I knew it was where the local basketball scenes had been filmed for the 1986 movie Hoosiers. Set in the fictional village of Hickory, the gym is located in Knightstown and used to be that community’s high school gym. It wasn’t far off the interstate so I made a detour and go see it.

Earlier in my life I had spent time as a newspaper reporter in small gyms like this one covering high school basketball. That included two years in Indiana in the middle 1980s so the Hoosier Gym had a familiar and comfortable feel.

I was transported back to the days when I covered a small school in Greene County that had a storybook season much like the one that inspired Hoosiers.

If you know anything about Indiana high school basketball you’ve heard or read about the 1954 Milan state championship team on which Hoosiers is loosely based.

L&M was a consolidated school for the towns of Lyons and Marco. In the 1984-85 season, the Braves were for a time ranked the No. 1 team in Indiana. They were the subject of stories in Sports Illustrated and Esquire because many thought L&M might be the next Milan.

But their dream was crushed on a Saturday night in Evansville in March 1985. Had the Braves won, they would have gone to the Final Four in Indianapolis.

I covered that L&M basketball team for two years for The Herald-Telephone, the daily newspaper in Bloomington that has since been renamed The Herald-Times.

I was a part-time sports writer attending graduate school at Indiana University. Covering L&M was one of the more memorable experiences of my journalism career and the loss that knocked them out of the tournament would be the last basketball game I covered.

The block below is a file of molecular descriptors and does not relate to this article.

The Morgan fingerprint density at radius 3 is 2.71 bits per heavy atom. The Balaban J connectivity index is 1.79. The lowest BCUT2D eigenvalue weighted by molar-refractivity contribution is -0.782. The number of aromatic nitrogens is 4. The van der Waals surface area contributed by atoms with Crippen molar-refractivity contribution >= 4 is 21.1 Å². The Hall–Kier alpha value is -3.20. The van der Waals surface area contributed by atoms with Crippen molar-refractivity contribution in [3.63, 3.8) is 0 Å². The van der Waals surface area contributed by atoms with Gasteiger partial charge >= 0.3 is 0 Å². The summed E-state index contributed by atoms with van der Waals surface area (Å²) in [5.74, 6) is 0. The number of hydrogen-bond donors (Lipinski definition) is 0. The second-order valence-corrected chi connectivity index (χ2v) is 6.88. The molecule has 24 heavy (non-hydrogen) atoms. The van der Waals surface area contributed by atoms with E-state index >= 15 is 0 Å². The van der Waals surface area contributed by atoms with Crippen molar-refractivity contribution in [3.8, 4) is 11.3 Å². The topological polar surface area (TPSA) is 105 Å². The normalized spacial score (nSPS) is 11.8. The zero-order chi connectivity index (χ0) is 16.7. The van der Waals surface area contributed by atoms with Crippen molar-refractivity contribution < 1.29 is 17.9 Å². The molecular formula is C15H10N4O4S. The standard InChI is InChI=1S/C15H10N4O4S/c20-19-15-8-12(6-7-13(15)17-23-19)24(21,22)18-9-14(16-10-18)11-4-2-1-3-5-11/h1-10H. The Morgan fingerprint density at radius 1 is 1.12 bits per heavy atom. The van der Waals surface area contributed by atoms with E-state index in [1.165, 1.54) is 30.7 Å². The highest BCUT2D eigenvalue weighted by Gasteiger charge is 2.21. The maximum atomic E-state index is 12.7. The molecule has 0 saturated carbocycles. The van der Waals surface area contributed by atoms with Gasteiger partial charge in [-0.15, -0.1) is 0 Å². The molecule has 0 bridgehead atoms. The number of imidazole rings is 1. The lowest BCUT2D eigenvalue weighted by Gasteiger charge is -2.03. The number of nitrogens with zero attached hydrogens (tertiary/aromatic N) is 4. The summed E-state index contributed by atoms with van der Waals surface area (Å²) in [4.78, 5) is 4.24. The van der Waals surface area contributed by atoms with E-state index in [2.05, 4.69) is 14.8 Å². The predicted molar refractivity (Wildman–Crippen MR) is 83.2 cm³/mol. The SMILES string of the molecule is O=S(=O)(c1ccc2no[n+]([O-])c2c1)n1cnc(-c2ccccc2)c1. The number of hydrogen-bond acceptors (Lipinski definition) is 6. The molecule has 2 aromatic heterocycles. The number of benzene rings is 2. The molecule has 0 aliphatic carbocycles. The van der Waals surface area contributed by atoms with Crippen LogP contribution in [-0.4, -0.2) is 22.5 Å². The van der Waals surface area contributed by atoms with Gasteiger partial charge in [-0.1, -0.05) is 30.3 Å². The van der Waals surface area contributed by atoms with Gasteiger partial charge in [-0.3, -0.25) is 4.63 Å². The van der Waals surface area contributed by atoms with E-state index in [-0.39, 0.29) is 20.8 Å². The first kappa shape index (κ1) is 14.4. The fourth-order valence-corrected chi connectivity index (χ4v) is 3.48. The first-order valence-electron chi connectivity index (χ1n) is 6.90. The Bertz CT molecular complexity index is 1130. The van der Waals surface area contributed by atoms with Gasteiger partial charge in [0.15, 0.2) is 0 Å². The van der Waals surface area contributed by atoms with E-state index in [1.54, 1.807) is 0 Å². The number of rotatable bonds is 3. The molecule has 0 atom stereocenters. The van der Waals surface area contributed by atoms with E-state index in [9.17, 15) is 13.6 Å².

I thought a lot about that L&M team of long ago as I walked around the Hoosier Gym trying to visualize the scenes in the movie that were filmed there.

Hoosiers has a connection with that L&M team. One of the actors in the movie was Wade Schenck, who played the role of equipment manager Ollie. He’s the guy who sinks two free throws to win a key game. Schenck also played on that L&M team that had dreams of being the next Milan.

Hoosiers was not expected to become the big success that it did, making $28 million. Two of the film’s name stars, Gene Hackman and Dennis Hopper, had doubts about it.

But critics have said it resonated because it seemed authentic, even to those who know little to nothing about Indiana high school basketball or life in small town Indiana. That authenticity extended to the gym used in the movie, which still feels like it’s 1952 even if there are some modern touches, e.g., the scoreboard, that are out of  historical context.

But walk around the gym and you can feel like it is 1952 again. You can see the townspeople of Hickory sitting on those hard wooden bleachers on a cold winter night in January and cheering for the Huskers as though that was the most important thing they would do that week with the possible exception of going to church the next morning.

Whatever the outcome of the game they will talk about it all week until the next game. And if Hickory wins that year’s sectional tournament, they’ll talk about that for the rest of their lives.

Putting on a Patriotic Front

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Some owners of vacant buildings try to give their property a look that makes it less obvious that the building is not being used.

I suppose there are people who have made a hobby of avocation out of studying such things. If so, they might have some insight as to what is the most popular way to dress up the windows of a vacant structure.

One strategy is the patriotic look. Put a American flag in one window and some red, white and blue bunting in the other and you not only have two colorful windows, but you also can show your support for America.

With relatively new siding, this structure doesn’t look quite so vacant.

This building is located on Main Street in Ripley, New York.